I was looking for a job, and then I found a job, and, heaven knows, I’m overjoyed now. True story.
I have spent the past few years building up my communications consulting business, working with Bay Area nonprofits and philanthropies. It was interesting working with different organizations and rewarding assisting them in their communications campaigns. What I liked less was the search for business opportunities and the uncertainty that comes with being an entrepreneur. That second aspect was particular stressful knowing that I had a baby on the way.
It is an overwhelming and wonderful feeling to know that you will soon be welcoming a new person into the world – and that you’ll be responsible for that new person, forever. That knowledge also complicated the search for a full-time, permanent position. As the due date neared, I felt a bit of tension with potential employers; do I tell them about the baby, or not?
How fortunate I was, then, to have the chance to interview at International Development Exchange (IDEX). I figured they already knew about the baby when they asked me to interview because of my connection to one of IDEX’s board members. It turns out they were not aware. When I told them we were expecting, though, they welcomed the prospect openly.
They also welcomed me, after a few further rounds of interviews. I was thrilled to accept IDEX’s offer for the position of Development and Communications Manager. I started in late July. The job and the organization were both brimming with possibilities to engage in deeply exciting and rewarding projects.
IDEX is not the average international development organization. They have a unique model that focuses on forging strong partnerships with grassroots, locally led organizations through long-term unrestricted funding. (Read more about it here) They aren’t like the big development banks that squander money on bureaucracy and layers of consultants. They aren’t even like a lot of big foundations which only give grants to development schemes that make sense to their Western, developed-world preconceptions. IDEX trusts the indigenous knowledge of development practitioners on the ground and, after identifying and vetting them, helps them dramatically increase their reach and impact.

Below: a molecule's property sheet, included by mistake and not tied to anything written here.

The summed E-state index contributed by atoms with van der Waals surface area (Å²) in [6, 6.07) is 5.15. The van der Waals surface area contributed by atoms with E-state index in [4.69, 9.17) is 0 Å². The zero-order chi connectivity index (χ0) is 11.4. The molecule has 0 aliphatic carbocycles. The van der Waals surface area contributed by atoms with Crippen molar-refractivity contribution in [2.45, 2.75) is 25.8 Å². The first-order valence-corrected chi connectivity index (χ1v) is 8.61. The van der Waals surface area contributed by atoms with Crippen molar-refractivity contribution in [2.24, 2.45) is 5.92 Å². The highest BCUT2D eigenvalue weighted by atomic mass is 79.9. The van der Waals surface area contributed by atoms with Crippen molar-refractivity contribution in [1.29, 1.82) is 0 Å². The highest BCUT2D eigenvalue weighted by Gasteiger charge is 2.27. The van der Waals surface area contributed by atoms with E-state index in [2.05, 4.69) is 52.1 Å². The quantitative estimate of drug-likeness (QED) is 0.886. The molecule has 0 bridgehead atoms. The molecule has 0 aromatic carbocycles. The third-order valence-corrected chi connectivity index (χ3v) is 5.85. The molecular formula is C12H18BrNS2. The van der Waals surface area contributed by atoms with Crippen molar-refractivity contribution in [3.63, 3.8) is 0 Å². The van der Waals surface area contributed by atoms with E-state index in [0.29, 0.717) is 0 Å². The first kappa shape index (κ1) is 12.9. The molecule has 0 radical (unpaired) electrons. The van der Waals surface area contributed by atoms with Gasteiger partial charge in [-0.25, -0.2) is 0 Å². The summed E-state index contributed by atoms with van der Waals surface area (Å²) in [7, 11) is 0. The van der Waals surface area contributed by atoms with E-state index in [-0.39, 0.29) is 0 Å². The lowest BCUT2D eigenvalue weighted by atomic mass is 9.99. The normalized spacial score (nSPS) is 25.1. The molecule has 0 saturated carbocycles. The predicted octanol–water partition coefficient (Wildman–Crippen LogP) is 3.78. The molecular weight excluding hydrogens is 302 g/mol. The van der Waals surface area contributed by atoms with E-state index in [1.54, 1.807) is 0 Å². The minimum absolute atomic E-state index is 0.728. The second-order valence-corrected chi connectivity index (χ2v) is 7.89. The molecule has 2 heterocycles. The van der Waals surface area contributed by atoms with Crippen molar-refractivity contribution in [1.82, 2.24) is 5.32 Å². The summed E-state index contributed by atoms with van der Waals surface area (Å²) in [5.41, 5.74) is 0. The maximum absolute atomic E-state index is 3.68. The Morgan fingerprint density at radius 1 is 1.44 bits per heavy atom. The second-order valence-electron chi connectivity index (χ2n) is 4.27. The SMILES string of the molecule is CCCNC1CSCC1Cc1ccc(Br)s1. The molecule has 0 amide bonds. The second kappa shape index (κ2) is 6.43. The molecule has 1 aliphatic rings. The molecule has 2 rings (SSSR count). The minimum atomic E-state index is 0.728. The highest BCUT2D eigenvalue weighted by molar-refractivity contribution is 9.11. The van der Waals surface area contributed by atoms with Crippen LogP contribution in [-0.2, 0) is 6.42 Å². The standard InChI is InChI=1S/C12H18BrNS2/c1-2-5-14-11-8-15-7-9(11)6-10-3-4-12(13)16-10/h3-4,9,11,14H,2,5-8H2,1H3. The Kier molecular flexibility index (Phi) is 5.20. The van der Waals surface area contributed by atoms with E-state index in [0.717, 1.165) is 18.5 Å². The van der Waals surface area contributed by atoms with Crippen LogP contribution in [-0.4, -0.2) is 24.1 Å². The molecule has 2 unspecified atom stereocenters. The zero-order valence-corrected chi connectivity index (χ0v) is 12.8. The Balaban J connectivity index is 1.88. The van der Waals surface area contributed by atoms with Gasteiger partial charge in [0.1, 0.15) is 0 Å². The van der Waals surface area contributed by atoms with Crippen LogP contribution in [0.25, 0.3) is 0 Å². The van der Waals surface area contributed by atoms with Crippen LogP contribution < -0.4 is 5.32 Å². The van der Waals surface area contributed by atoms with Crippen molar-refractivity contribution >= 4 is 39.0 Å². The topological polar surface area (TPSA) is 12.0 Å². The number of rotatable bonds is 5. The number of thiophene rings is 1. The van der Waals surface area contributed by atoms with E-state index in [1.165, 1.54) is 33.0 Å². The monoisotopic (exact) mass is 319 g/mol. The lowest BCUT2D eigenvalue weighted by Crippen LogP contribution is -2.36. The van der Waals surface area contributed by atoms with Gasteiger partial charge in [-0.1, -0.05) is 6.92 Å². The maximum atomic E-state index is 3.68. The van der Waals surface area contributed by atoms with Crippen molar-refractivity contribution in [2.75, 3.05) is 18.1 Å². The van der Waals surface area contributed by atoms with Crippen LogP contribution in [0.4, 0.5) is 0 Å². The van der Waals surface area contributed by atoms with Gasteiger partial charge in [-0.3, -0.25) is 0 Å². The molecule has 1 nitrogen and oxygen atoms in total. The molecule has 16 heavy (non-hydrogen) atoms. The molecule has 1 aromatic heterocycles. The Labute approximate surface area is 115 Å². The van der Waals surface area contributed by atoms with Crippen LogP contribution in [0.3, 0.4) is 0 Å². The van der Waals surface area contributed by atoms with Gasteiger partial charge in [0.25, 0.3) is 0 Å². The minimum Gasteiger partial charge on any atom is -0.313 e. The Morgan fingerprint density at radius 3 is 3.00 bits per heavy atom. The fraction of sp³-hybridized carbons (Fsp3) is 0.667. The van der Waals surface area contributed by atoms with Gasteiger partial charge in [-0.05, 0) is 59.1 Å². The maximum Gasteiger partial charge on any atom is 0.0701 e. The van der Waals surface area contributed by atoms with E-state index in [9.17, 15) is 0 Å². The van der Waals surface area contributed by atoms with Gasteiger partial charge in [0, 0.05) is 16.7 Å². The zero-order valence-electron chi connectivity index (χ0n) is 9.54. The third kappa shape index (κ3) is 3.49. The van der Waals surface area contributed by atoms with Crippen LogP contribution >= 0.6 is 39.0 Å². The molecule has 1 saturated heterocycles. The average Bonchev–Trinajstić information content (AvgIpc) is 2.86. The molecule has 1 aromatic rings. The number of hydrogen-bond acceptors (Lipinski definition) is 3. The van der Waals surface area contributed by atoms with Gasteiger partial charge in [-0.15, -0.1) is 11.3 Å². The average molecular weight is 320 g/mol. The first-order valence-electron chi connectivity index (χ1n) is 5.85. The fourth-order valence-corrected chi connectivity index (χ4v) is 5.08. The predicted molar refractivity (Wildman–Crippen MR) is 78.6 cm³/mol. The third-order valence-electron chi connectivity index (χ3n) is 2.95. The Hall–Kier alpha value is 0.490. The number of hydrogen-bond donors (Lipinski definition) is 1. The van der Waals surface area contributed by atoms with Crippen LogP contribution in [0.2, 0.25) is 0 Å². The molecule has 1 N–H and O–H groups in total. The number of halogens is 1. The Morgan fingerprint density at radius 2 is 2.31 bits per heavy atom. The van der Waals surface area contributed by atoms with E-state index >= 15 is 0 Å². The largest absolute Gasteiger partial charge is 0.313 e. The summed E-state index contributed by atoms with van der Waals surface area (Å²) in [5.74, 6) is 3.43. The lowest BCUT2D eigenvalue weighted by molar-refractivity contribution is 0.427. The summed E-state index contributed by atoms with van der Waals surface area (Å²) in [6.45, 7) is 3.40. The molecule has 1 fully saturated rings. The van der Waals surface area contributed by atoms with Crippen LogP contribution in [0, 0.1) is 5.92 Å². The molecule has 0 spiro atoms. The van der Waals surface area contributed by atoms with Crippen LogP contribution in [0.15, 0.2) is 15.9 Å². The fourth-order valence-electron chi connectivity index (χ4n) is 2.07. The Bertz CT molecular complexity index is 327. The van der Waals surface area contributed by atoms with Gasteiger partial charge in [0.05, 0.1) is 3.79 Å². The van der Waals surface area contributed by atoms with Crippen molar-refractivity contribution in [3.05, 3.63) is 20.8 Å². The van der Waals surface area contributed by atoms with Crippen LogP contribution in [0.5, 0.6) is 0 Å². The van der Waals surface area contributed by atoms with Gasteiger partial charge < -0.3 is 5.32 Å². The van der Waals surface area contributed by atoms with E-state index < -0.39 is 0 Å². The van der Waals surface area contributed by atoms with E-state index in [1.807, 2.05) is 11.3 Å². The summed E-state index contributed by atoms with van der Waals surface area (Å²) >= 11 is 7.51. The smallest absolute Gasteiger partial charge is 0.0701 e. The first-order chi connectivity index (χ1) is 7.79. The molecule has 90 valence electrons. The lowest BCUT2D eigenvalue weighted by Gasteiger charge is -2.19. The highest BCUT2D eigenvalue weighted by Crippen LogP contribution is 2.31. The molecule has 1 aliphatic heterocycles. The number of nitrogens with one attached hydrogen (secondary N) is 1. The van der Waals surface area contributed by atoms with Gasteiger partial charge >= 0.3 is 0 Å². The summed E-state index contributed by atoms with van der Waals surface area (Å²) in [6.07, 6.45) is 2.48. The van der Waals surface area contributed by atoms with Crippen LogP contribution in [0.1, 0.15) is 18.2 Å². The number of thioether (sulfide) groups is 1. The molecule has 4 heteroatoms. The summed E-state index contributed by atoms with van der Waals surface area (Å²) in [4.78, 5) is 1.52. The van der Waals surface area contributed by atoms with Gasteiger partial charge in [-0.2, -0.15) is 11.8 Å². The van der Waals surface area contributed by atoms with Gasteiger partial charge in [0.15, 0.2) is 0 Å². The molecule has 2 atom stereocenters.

It’s heady stuff.
IDEX is led by the inimitable Vini Bhansali. (You can see a series of video clips of her in conversation with Jonathan Lewis on iOnPoverty.) On the Development and Communications team, I have the pleasure of working under Pilar Gonzales, a fundraising maven and peaceful warrior for social justice. The rest of the staff have greatly impressed me with their warmth, capabilities, sagacity, energy and dedication to the cause. There is also an extraordinary team of interns and volunteers that further IDEX’s work in myriad ways.
My work in particular should be an exciting area of growth and experimentation for the organization. The stories behind IDEX’s groundbreaking contributions to development and social justice are ripe for sharing. There is so much potential for spreading these narratives through new media forms and networks. Best of all, the organization culture at IDEX is entrepreneurial, experimental and forward-looking. So, there won’t be a sort of institutional inertia and hesitancy to contend with. The only limits to the creativity and excitement that the DevComm team can contribute are logistical ones.
It’s been said that a baby is “a dream of all possibilities”. And, indeed, I’ve found that anticipating a baby is exhilarating (and, at times, anxiety-producing) precisely because of the boundless potential they embody. Starting at IDEX has that same feeling. The entire team is at the cusp of pluripotency, and we’re all as eager to see what we can make happen from the wealth of possibilities as I am to see the person my daughter will become.